#MeToo

Sexual assault is a pervasive beast that plagues many lives. Last night, I was privileged with the opportunity to sit on a Sexual Assault Awareness panel with three amazing women (Alex Heathcock, Julie Diehl Weil, and Commissioner Paula Ryan) who, like me, have had many Me Too moments in their lives. My sexual trauma began when I was about 5/6 years old. People who my parents trusted to take care of their children, abused their power. I later, in college, encountered an aggressive man who would not take no for an answer and began to kiss me in a hallway. Thankfully, there were friends around and I avoided what could have led to rape. My four years experiencing trauma as a child did not end with rape being avoided, and I unfortunately did not know how to communicate what was happening to my parents. It has taken me years to heal, and I still deal with anxiety (social & panic disorder), depression, and self worth. Sexual trauma is not the fault of the children involved or their parents. However, there are some ways we can move toward a culture where sexual education and social norms do not repress those conversations. It is important for parents with young children to talk to them about their body parts and to create a system of trust. It is important that we maintain sexual education in the public school system and teach young adults how to engage with each other sexually. And it is imperative that we maintain a sex positive culture and that we do not encourage women/girls to play a hard to get card while we encourage men/boys to be on the prowl. I’d like to recognize that though sexual trauma affects girls & women by in large, young boys & men also fall victim. Junot Díaz’s essay was heartbreaking but a necessary part of the conversation. Sexual assault is a pervasive beast, but together we can work to put an end to it for every single human being, because no one deserves to live their life in the shadow of sexual assault. Lastly, it’s important to have conversations like this with compassion, but have them without pity. Those of us who have to say Me Too, as Junot Diaz outlines in his essay, sometimes feel romantically and sexually isolated — we don’t fit in society’s norms for what it means to be a woman or man or lover or fill-in-blank. Many of us struggle to have healthy romantic relationships. Don’t clump us into a box with walls of pity. Approach us with honest, open conversation, and if you seek any sort of relationship, be open to difficult conversation.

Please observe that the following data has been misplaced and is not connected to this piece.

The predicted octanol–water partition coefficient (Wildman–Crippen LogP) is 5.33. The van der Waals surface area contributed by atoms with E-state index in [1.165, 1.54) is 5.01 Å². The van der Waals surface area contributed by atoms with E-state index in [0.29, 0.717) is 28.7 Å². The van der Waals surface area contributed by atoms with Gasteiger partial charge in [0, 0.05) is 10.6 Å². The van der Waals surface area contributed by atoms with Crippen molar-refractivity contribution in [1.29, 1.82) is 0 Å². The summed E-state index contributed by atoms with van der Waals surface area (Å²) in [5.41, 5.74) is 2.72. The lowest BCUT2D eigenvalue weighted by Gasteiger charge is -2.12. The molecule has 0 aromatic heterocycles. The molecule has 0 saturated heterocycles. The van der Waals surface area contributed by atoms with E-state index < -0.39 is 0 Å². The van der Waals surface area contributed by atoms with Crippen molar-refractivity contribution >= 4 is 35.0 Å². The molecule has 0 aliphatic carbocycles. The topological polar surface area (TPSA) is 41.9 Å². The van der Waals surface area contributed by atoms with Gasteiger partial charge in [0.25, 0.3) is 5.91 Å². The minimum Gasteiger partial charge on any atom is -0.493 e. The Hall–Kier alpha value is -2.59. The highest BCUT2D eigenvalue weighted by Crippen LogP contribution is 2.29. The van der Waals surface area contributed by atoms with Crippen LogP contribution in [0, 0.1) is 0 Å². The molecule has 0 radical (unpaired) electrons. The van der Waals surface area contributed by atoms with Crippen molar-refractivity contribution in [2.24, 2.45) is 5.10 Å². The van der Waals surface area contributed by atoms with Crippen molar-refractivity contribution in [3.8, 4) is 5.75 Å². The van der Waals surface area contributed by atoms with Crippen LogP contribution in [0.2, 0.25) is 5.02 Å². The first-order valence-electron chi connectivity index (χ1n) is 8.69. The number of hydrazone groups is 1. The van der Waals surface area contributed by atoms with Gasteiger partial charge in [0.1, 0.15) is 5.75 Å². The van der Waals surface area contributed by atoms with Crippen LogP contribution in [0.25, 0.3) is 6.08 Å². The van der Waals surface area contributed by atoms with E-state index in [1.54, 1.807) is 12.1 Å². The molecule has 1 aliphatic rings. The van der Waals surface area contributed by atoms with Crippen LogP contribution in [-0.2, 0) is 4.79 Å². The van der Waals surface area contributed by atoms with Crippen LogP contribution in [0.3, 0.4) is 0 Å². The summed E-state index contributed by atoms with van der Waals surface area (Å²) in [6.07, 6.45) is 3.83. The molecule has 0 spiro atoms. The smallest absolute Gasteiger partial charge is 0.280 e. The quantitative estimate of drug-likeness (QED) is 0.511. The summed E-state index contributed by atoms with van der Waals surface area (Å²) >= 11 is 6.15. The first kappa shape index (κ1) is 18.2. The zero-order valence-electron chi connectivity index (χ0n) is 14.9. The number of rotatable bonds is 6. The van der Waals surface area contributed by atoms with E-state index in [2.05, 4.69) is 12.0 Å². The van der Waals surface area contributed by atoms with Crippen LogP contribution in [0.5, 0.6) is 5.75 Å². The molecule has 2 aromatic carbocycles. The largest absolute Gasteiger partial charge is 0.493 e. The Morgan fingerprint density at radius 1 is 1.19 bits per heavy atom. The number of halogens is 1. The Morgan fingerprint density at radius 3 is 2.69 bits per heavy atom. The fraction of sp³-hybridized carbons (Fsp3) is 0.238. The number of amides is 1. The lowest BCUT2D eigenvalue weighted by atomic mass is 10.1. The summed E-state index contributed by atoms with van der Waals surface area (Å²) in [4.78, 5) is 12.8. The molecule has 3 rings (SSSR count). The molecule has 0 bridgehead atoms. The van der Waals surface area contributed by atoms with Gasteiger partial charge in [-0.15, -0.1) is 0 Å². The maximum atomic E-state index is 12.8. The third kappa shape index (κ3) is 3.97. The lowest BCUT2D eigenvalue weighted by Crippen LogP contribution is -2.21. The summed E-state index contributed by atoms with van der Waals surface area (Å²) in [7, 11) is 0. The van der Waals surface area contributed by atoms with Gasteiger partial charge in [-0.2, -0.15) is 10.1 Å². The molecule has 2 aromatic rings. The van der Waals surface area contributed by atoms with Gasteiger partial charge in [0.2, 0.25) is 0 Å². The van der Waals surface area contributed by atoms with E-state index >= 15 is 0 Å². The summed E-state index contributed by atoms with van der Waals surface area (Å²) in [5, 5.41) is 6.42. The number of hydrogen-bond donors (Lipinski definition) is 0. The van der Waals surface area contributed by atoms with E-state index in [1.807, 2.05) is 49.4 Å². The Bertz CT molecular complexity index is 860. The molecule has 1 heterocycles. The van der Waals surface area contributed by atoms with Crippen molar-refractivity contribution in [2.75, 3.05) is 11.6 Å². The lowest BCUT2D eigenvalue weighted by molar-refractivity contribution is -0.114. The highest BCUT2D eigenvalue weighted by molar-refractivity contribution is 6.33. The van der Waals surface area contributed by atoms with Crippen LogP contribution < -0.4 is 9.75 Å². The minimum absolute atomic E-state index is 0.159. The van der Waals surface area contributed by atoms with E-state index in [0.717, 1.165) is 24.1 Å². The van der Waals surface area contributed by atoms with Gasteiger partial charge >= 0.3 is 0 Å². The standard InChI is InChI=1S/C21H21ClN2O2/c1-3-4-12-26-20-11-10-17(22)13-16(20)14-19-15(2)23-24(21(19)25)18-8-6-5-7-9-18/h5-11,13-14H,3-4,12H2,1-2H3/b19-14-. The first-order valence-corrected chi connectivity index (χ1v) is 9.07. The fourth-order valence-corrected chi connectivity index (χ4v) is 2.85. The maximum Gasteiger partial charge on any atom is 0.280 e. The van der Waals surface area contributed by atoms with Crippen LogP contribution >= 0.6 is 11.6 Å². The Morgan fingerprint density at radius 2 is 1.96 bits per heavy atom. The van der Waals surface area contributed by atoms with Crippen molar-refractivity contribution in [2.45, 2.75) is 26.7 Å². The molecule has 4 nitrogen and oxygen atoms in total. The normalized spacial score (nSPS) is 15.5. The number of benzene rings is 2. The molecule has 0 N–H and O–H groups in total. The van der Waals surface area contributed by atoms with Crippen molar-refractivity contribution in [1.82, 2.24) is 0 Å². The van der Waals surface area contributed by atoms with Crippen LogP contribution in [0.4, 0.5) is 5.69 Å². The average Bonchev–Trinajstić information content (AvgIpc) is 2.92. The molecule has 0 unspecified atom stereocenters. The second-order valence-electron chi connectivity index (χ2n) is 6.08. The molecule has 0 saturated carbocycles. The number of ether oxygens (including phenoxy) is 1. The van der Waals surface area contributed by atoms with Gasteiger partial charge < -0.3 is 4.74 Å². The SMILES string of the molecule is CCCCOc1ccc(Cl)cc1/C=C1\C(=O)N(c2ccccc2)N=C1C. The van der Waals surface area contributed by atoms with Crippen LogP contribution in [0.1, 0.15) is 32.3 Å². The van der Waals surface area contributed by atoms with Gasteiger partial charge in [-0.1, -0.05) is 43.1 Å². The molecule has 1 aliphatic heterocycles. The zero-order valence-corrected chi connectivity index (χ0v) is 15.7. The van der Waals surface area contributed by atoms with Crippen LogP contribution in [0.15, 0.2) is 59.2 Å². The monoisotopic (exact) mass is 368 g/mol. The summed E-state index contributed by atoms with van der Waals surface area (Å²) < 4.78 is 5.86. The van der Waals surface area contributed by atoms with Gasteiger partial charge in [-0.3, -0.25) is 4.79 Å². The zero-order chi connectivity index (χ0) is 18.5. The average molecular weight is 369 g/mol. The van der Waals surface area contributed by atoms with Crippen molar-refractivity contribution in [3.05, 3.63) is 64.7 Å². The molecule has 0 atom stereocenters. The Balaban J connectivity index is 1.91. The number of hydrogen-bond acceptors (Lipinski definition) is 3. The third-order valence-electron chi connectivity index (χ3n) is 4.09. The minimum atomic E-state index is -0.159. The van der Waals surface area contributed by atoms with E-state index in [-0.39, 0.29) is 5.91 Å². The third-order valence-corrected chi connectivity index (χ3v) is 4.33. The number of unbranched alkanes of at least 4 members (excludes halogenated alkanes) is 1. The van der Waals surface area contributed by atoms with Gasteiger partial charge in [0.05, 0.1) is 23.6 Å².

**Major thanks to the Palm Beach County Young Democrats for hosting the panel, and many thanks to Tarana Burke for using her voice consistently until we were heard.**

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Pictured with the other panelists (L to R): Alex, me, Julie, Commissioner Ryan.

Sometimes it’s okay to just say “me, too.” 

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Creating empathy one guest a time

If a song played every morning when Gabriela wakes up it would be Beyonce’s Run The World. I have no idea if this Costa Rican badass feminist actually listens to Queen Bey, but what I do know is that when she moves its with the same purpose those drum beats prepare for Beyonce’s entrance on the record.

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Gabi, 37-years old and born in Alajuela, Costa Rica, is one of Air BnB’s most sought-after San Jose hosts.
If it were not for her mother, Gabi would not be a native of Alajuela, the province home to famous hot springs and Volcano Arenal.  

“My parents were migrants in Ohio, they were looking for the American Dream.”

Six months into her pregnancy, Rita, Gabi’s mother, decided she could no longer handle the quest for the dream or the weather — the family moved back to Costa Rica and three months later Gabriela entered the world, drum beats and all.

Becoming an AirBnB host can be a lucrative opportunity, but not everyone does it and those who do are not always successful. Frankly, not all people are cut out to receive guests, but Gabi manages to master the work in a manner I haven’t seen before.